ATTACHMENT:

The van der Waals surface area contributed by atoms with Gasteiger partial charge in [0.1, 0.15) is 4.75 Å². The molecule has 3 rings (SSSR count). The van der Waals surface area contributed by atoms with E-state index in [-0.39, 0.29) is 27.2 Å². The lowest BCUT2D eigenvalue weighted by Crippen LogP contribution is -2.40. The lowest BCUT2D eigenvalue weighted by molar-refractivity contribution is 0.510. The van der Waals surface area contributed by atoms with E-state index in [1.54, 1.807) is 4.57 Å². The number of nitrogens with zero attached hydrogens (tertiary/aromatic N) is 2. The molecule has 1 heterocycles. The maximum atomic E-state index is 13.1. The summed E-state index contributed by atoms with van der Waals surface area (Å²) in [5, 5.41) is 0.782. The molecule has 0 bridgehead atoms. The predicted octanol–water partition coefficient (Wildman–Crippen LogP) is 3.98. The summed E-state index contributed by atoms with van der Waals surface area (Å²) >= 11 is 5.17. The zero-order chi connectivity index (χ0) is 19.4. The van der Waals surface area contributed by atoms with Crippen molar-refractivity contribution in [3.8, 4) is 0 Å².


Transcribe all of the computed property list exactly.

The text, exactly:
The van der Waals surface area contributed by atoms with Gasteiger partial charge in [0.1, 0.15) is 4.75 Å². The molecule has 3 rings (SSSR count). The van der Waals surface area contributed by atoms with E-state index in [-0.39, 0.29) is 27.2 Å². The lowest BCUT2D eigenvalue weighted by Crippen LogP contribution is -2.40. The lowest BCUT2D eigenvalue weighted by molar-refractivity contribution is 0.510. The van der Waals surface area contributed by atoms with E-state index in [1.54, 1.807) is 4.57 Å². The number of nitrogens with zero attached hydrogens (tertiary/aromatic N) is 2. The molecule has 1 heterocycles. The maximum atomic E-state index is 13.1. The summed E-state index contributed by atoms with van der Waals surface area (Å²) in [5, 5.41) is 0.782. The molecule has 0 bridgehead atoms. The predicted octanol–water partition coefficient (Wildman–Crippen LogP) is 3.98. The summed E-state index contributed by atoms with van der Waals surface area (Å²) >= 11 is 5.17. The zero-order chi connectivity index (χ0) is 19.4. The van der Waals surface area contributed by atoms with Crippen molar-refractivity contribution in [3.8, 4) is 0 Å².